Researchers use strip of fabric to find the freshness of oranges
The study showed the coated fabric can soak up the chemical compounds in the juice of an orange to show the ripeness – or freshness – of the fruit.
Scientists at Florida International University (FIU), Miami, Fla., found a quick and reliable way to test the freshness of fruit in the grocer’s produce section, and it all starts with a small strip of coated fabric.
The research, published in the “Journal of Chromatography A,” showed the coated fabric can soak up the chemical compounds in the juice of an orange to show the ripeness – or freshness – of the fruit.
The coating used on the fabric was invented by FIU Provost and executive vice president Kenneth Furton and chemistry researcher Abuzar Kabir, both co-authors of the study.
Analytical chemists by trade, Furton and Kabir initially pioneered the coated fabric to test blood, urine and environmental samples. They became curious about fruit to see if they could provide the sensitivity required to pick up changes in the compounds used to detect the ripening cycle of fruits.
“Everyone likes to advertise that they have the freshest fruit, but how long has that orange been sitting there?” Kabir says. “We used the orange as a model, and now, we can use this method to test the freshness of other fruit or any food that has a potential to degrade.”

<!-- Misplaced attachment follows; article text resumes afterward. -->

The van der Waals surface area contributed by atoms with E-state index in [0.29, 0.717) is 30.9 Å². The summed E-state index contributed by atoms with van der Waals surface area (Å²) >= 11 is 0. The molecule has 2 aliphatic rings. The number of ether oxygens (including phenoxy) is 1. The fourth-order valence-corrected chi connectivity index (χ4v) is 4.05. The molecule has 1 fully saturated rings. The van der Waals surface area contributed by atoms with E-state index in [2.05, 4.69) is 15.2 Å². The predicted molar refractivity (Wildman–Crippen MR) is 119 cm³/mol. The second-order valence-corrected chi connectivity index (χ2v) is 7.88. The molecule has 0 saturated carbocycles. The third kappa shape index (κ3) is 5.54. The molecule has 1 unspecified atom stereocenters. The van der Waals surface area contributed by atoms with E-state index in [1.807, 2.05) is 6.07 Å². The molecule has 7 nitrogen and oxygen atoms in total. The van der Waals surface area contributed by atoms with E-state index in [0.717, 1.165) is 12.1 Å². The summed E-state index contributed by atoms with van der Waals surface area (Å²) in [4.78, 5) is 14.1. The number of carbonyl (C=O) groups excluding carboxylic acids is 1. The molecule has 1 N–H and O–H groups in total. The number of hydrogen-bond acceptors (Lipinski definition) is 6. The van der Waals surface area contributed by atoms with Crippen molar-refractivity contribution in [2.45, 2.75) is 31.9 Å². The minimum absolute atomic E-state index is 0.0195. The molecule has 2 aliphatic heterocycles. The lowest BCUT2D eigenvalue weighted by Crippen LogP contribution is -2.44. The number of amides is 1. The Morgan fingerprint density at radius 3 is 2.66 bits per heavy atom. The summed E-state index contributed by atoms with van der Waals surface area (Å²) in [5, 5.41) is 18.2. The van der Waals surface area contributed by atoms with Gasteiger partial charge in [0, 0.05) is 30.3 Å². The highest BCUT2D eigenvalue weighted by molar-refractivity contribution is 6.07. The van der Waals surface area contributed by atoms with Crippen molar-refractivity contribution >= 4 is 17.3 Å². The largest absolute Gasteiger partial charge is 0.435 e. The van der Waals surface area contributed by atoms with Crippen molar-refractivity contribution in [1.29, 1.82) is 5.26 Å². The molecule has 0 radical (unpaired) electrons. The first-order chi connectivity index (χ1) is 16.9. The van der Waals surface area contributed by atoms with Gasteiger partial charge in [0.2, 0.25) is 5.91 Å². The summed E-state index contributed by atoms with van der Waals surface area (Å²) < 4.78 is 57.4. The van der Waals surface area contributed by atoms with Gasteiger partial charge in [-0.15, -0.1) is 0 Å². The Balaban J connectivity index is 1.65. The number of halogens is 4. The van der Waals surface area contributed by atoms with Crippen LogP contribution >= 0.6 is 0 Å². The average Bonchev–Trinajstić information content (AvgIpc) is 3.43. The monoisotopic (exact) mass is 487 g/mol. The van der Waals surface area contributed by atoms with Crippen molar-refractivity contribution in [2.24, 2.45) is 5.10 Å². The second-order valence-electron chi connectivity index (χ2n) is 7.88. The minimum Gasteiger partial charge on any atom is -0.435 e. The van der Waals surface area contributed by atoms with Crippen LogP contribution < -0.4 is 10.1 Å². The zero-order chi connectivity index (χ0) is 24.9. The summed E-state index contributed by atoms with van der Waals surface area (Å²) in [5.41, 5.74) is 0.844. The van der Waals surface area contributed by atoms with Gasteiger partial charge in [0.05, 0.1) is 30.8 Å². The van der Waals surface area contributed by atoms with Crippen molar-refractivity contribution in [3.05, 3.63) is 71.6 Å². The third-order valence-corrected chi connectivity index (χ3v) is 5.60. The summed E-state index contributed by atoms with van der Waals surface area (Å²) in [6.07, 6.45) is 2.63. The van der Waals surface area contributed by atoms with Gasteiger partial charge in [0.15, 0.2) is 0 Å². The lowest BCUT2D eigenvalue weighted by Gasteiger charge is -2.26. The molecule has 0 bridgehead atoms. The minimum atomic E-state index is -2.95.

After immersing the coated fabric into a small amount of the fruit juice, researchers isolated the three main compounds within the fruit that are markers for freshness. Over a 2-month period, they found these chemicals lost their intensity, indicating the ability to track the degradation of the fruit.
“Because oranges have high juice content, they are more prone to spoiling and changes in its freshness impacts the quality and taste of their juices,” adds Furton.
The product could be an ideal solution for government inspectors, grocers and even restaurants who order large quantities of produce.
“Growers may also use this method to decide how quickly they need to get their crop to market or to use packaging that might slow the ripening process in order to keep fruit from reaching their peak before you buy them,” Kabir says.